The assorted finds of Artefact Publishing
The phrase “suspension of disbelief” (more fully “willing suspension of disbelief”) comes up a lot when people write about Tolkien and Middle-earth. Here’s what Tolkien himself had to say about that phrase, from his essay On Fairy‐Stories:
But this does not seem to me a good description of what happens. What really happens is that the story‐maker proves a successful ‘sub-creator’. He makes a Secondary World which your mind can enter. Inside it, what he relates is ‘true’: it accords with the laws of that world. You therefore believe it, while you are, as it were, inside. The moment disbelief arises, the spell is broken; the magic, or rather art, has failed. You are then out in the Primary World again, looking at the little abortive Secondary World from outside. If you are obliged, by kindliness or circumstance, to stay, then disbelief must be suspended (or stifled), otherwise listening and looking would become intolerable. But this suspension of disbelief is a substitute for the genuine thing, a subterfuge we use when condescending to games or make-believe, or when trying (more or less willingly) to find what virtue we can in the work of an art that has for us failed.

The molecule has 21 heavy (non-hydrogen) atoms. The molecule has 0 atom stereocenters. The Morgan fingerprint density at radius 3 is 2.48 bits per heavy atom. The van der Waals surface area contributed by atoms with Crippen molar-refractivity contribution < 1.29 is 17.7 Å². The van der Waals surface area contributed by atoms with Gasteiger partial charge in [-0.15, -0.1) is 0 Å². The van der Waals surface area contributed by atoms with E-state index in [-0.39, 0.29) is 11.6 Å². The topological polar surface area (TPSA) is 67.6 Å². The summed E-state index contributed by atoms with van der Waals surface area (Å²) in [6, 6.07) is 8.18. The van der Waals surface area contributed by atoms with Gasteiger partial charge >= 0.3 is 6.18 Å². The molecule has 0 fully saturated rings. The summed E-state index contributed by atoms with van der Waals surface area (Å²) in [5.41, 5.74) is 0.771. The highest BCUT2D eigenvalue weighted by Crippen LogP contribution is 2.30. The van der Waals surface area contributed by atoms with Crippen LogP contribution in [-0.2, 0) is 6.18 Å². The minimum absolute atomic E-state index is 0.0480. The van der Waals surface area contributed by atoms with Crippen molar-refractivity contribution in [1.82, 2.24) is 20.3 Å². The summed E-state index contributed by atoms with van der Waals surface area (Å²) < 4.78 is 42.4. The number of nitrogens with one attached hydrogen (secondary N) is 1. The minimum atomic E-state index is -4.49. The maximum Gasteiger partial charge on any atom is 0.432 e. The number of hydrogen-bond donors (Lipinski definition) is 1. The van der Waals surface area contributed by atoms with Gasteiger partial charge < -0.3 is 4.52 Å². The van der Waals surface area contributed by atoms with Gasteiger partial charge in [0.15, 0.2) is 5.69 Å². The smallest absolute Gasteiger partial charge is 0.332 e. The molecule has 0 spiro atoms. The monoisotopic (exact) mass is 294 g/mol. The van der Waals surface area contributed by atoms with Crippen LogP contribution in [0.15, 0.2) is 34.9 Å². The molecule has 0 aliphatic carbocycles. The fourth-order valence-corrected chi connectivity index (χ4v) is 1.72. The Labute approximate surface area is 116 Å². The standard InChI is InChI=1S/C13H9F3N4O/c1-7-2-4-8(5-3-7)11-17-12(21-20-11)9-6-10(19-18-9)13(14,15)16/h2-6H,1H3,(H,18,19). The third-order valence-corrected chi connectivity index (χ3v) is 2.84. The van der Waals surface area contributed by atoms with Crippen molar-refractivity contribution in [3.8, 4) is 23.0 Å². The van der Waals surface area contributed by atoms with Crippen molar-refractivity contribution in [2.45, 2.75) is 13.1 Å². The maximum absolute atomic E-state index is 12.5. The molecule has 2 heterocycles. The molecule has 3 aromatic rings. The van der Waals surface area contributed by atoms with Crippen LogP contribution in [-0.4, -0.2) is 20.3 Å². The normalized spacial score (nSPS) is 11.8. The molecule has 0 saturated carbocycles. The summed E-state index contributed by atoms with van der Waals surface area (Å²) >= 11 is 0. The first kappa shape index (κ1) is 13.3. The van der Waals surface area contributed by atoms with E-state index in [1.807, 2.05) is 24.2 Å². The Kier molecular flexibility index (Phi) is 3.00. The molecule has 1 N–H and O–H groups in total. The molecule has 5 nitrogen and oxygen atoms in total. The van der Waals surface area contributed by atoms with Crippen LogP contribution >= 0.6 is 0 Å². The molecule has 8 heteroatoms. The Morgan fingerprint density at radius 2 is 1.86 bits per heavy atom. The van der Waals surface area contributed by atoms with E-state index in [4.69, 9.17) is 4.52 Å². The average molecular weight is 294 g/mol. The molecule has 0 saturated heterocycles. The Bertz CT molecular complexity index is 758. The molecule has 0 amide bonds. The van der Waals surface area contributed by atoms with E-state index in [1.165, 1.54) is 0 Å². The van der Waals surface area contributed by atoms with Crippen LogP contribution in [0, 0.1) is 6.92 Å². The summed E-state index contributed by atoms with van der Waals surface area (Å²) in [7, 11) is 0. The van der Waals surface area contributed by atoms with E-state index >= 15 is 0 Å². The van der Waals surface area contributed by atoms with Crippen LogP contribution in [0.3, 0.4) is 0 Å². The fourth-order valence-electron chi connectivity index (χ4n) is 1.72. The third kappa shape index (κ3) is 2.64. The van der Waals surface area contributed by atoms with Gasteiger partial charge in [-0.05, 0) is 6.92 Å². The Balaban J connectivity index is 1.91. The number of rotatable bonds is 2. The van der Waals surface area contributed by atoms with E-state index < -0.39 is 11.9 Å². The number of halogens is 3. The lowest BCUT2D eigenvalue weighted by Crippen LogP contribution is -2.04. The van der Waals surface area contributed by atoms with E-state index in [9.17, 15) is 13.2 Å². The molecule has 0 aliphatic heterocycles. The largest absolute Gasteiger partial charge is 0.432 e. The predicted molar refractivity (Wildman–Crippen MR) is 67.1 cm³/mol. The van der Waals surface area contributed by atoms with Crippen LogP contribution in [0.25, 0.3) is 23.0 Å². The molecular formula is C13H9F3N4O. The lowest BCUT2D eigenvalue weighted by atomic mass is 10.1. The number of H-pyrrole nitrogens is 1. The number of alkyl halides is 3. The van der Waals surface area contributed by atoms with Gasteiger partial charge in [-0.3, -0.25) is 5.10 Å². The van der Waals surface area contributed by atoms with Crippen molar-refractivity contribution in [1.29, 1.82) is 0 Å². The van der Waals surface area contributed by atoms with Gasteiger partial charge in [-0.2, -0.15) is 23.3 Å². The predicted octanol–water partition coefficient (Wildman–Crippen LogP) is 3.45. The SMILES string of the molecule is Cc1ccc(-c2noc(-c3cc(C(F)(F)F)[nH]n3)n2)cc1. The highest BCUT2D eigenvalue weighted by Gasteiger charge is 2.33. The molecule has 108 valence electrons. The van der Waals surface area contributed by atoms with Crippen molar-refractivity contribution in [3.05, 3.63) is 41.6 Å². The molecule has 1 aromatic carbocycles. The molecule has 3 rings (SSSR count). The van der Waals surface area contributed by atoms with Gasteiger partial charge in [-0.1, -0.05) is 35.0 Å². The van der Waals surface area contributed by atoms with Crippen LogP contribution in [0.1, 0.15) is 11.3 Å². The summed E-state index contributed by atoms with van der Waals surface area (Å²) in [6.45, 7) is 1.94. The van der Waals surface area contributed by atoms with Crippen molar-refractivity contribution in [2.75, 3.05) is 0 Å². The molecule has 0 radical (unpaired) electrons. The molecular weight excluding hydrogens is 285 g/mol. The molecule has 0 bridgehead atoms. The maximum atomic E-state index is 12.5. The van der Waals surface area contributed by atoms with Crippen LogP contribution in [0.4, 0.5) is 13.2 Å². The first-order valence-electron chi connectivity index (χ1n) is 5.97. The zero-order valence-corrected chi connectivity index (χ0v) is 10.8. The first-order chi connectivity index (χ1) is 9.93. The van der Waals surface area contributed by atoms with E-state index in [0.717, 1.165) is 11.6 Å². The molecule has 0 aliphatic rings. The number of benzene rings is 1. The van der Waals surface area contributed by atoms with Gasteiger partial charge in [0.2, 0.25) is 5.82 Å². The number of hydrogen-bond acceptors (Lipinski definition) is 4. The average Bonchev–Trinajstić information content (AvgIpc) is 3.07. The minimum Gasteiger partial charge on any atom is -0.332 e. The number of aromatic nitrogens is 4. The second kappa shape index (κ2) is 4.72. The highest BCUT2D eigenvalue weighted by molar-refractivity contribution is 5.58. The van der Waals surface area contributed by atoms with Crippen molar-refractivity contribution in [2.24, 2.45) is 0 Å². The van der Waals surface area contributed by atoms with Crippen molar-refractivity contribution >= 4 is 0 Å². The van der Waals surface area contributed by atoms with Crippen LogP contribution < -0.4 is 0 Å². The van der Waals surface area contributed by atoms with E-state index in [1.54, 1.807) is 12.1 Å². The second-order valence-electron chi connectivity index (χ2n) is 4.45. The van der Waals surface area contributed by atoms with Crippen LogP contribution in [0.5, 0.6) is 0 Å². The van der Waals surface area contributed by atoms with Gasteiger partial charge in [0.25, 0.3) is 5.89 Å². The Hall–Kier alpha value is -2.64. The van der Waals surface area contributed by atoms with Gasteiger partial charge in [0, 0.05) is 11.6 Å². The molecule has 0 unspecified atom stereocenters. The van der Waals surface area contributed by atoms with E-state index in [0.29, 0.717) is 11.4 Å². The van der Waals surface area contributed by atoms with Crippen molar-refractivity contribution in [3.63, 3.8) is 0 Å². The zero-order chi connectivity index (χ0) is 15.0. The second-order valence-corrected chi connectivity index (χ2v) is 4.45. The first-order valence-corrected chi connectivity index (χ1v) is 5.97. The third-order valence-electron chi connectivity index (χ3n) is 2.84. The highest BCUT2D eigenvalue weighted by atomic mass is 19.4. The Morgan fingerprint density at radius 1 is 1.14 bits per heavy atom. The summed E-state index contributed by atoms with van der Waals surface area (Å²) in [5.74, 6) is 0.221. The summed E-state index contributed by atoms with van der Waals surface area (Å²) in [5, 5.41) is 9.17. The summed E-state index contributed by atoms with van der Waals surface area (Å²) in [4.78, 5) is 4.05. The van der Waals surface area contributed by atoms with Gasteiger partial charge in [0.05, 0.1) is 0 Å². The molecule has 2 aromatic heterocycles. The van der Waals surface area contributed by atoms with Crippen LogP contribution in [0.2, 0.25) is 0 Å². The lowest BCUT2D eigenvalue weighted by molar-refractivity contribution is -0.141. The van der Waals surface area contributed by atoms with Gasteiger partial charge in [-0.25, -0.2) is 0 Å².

This is serious stuff, and a critical element in understanding what Tolkien was doing with his Middle-earth writings.
And — a coincidence, you think? — I have just noticed that the author of the criticism of the films I mentioned yesterday is not
willing to hang, draw, and quarter her belief, a phrase Tolkien used later in that same essay.
Posted by jamie on January 16, 2004 16:13+13:00